South Australia’s Barossa is arguably one of Australia's most famous wine regions, and for good reason. The area boasts a vinous history dating back more than 170 years and it is home to some of Australia’s oldest surviving vines.
Today, the Barossa is best known for its wine icons (think Penfolds and Henschke) and signature style of shiraz (the bigger and bolder, the better). It is a place where eucalyptus trees grow beside gnarly old vines; Germanic church steeples sit beside bluestone cottages; and where sixth-generation winemakers continue to challenge the status quo.
The Barossa is also a broad term for the many wineries that call this region home, whether their location is in the warm of the Barossa Valley floor or in the cool, elevated parts of the Eden Valley. It's all a part of the region's charm, as the diversity of sub-regions and sites that fall under the Barossa banner only adds to its colourful character.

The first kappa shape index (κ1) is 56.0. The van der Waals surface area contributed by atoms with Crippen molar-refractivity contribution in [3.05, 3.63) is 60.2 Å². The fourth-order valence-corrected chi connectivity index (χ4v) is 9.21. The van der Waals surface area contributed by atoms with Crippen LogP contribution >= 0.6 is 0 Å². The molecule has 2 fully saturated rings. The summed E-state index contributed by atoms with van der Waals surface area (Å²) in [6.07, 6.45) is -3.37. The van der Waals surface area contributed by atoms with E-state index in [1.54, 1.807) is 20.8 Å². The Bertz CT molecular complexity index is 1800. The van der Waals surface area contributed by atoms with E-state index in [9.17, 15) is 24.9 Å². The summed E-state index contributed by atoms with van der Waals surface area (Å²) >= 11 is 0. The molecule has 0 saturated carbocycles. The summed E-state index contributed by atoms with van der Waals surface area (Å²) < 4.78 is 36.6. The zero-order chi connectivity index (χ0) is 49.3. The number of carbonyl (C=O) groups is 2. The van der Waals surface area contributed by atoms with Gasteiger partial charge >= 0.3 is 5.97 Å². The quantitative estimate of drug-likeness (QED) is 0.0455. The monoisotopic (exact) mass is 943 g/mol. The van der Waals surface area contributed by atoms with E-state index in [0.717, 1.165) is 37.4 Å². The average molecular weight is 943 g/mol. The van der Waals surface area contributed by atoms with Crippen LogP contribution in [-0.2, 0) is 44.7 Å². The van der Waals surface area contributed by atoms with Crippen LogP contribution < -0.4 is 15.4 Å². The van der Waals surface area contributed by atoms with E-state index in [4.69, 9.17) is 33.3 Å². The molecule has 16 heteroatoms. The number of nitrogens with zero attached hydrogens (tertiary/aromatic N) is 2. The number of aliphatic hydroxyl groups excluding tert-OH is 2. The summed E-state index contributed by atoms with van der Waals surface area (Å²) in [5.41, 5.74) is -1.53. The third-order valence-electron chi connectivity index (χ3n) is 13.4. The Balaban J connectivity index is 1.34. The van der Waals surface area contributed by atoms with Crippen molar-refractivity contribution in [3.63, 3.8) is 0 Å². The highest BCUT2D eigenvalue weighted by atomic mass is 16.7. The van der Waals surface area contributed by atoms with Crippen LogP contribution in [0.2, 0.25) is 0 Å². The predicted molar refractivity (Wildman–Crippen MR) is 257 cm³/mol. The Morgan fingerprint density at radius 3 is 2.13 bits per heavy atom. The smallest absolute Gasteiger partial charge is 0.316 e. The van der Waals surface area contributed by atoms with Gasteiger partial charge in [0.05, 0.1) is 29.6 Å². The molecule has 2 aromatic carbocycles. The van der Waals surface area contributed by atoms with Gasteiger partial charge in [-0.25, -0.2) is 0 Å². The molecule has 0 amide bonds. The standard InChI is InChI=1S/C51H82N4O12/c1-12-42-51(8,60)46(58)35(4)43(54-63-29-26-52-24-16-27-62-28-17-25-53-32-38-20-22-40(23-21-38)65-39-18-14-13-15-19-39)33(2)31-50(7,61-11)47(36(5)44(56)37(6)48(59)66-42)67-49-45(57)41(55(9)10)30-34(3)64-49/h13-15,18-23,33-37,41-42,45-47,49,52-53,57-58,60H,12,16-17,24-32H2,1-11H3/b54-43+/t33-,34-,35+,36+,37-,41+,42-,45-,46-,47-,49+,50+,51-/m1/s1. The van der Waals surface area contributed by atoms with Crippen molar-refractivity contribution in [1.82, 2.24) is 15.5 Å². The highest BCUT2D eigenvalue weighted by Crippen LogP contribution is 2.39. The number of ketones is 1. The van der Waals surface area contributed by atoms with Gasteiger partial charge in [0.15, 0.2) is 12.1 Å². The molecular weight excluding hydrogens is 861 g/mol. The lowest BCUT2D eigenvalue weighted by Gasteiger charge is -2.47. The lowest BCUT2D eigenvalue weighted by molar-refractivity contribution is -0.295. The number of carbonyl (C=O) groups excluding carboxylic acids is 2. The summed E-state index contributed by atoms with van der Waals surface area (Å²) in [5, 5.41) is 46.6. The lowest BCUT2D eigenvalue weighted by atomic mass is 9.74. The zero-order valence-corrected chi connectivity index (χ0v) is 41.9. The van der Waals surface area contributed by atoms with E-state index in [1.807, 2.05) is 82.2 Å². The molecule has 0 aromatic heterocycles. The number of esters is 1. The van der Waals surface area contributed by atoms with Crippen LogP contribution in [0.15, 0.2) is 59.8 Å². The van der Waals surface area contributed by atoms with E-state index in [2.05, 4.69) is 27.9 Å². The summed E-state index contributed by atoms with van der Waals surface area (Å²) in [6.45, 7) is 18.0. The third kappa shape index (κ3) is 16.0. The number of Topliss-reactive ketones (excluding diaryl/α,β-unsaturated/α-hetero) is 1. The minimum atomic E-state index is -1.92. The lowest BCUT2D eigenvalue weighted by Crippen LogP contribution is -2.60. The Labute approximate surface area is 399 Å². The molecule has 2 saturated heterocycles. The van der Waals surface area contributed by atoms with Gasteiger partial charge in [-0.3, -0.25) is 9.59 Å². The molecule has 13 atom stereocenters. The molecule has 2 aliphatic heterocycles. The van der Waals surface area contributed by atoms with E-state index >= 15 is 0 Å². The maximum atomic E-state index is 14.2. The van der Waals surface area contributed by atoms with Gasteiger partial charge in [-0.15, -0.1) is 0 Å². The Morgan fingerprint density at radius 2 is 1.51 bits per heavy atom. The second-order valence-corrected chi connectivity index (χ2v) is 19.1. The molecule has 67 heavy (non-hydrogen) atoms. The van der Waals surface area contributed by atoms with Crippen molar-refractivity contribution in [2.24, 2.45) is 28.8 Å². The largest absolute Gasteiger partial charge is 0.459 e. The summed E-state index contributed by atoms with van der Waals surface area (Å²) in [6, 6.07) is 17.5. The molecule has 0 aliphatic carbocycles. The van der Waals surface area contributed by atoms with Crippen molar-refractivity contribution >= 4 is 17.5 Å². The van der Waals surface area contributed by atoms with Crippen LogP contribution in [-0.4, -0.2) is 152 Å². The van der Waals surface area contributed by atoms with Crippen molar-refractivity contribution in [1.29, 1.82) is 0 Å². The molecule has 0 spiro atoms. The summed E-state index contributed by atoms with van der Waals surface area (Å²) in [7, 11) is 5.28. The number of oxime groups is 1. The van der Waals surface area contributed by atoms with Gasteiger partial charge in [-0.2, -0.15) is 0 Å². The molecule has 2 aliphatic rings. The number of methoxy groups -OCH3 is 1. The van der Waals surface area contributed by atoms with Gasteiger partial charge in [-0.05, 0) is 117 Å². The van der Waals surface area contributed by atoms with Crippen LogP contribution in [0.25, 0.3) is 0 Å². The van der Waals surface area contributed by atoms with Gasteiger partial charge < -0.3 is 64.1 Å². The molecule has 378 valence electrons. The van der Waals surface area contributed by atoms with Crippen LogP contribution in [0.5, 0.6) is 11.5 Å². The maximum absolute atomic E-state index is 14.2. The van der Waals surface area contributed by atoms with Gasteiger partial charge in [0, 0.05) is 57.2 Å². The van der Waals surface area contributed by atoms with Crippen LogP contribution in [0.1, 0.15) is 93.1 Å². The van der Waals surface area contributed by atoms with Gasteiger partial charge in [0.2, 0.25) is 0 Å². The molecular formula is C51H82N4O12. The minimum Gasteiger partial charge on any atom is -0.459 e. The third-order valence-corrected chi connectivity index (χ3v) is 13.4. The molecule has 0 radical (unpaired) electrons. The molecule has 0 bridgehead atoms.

The history of barossa
The Barossa pioneers came from two camps. On one hand there was the British gentry, led by George Fife Angas (who gave his name to Angaston), Joseph Gilbert (Pewsey Vale, est. 1847), Samuel Smith (founder of Yalumba, est. 1849) and William Salter (Saltram, est. 1859). On the other side were the Lutheran emigrants from Prussia, among whom there was Johann Gramp (Orlando, est. 1847), Joseph Seppelt (Seppelt, est. 1851) and William Jacob (Jacob's Creek, est. 1854).
The typical Barossa-Deutsch grapegrower worked from dawn until dusk, six days a week, every week of the year. Droughts, floods and bushfires only strengthened their resolve. By the end of the 19th century, a pattern had emerged: shiraz, grenache and mataro accounted for 70 per cent of the Barossa's total vine plantings. And so red wine became the Barossa's dominant style.